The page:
But Prime Minister Haidar al-Abadi has repeatedly said he opposes foreign ground troops fighting in Iraq.
Kobani, Syria, on Oct. 22. Credit Lefteris Pitarakis/Associated Press
If Kobani survives, it will have defied the odds. This embattled city on Syria’s northern border with Turkey has been on the verge of falling for weeks in the face of a brutal siege by the Islamic State militants. But the Syrian Kurds who call Kobani home continue to fight hard, and on Sunday the United States made airdrops of weapons and other supplies to bolster them.
The town, once dismissed as inconsequential by American commanders, has become not only a focus of the American operation against the Islamic State, known as ISIS, but also a test of the administration’s strategy, which is based on airstrikes on ISIS-controlled areas in Syria and reliance on local ground forces to defeat the militants. A major problem is that the local ground forces are either unorganized, politically divided or, as in the case of the Kobani Kurds, in danger of being outgunned.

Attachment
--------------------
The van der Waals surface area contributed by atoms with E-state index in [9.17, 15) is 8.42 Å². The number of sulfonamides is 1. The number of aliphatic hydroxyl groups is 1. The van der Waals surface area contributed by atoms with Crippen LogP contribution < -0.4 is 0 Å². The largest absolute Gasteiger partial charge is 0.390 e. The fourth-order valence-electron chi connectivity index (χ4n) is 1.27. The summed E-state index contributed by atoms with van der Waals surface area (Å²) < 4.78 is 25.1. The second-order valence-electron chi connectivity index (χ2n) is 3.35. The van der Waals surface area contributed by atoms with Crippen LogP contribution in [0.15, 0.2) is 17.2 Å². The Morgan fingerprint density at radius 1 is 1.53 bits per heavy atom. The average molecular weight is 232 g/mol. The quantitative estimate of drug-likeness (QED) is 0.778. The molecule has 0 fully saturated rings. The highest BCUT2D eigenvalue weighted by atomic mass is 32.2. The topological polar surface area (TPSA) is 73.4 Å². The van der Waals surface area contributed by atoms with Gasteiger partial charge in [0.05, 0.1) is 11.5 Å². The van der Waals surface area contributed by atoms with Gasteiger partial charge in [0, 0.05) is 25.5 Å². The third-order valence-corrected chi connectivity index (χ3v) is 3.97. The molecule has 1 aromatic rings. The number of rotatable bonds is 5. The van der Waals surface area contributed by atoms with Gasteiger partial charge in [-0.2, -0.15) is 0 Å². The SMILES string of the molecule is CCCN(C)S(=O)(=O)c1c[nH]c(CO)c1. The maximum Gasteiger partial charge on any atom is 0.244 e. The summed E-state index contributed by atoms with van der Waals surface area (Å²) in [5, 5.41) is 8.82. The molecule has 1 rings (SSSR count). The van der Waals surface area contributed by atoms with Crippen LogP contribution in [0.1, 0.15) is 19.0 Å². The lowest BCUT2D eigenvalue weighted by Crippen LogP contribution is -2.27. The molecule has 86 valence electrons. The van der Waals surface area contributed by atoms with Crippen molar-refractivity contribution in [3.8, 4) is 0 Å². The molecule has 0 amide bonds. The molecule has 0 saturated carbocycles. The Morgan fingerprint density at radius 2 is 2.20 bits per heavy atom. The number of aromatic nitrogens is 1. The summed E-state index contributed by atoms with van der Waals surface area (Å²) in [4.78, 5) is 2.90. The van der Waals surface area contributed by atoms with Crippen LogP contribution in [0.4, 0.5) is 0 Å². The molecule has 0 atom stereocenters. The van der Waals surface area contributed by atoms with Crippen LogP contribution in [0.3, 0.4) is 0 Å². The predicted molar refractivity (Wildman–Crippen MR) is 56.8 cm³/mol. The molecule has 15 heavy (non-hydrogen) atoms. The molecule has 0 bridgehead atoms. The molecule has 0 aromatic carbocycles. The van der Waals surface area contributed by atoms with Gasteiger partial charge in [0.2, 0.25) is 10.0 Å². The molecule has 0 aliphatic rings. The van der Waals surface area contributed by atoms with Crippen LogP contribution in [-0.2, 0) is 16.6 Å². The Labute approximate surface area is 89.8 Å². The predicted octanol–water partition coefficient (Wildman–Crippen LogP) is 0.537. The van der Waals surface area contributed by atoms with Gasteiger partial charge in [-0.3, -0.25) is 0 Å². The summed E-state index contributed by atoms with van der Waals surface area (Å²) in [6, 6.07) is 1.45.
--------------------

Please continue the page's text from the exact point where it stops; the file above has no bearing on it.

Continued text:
A setback in Kobani would show the fragility of the American plan and hand the Islamic State an important victory. Given Kobani’s location next to Turkey, the town’s fall would put the Islamic State in a position to cross the border and directly threaten a NATO ally, a move that could force the alliance to come to Turkey’s defense.
The big missing piece in the American operation is Turkey, whose reluctance to assist Kobani’s Kurds highlights the enduring weaknesses in America’s strategy. The decision to resupply the Kurds was a desperation move; the Kurds were at risk and Turkey’s president, Recep Tayyip Erdogan, has refused to help despite repeated entreaties from Washington.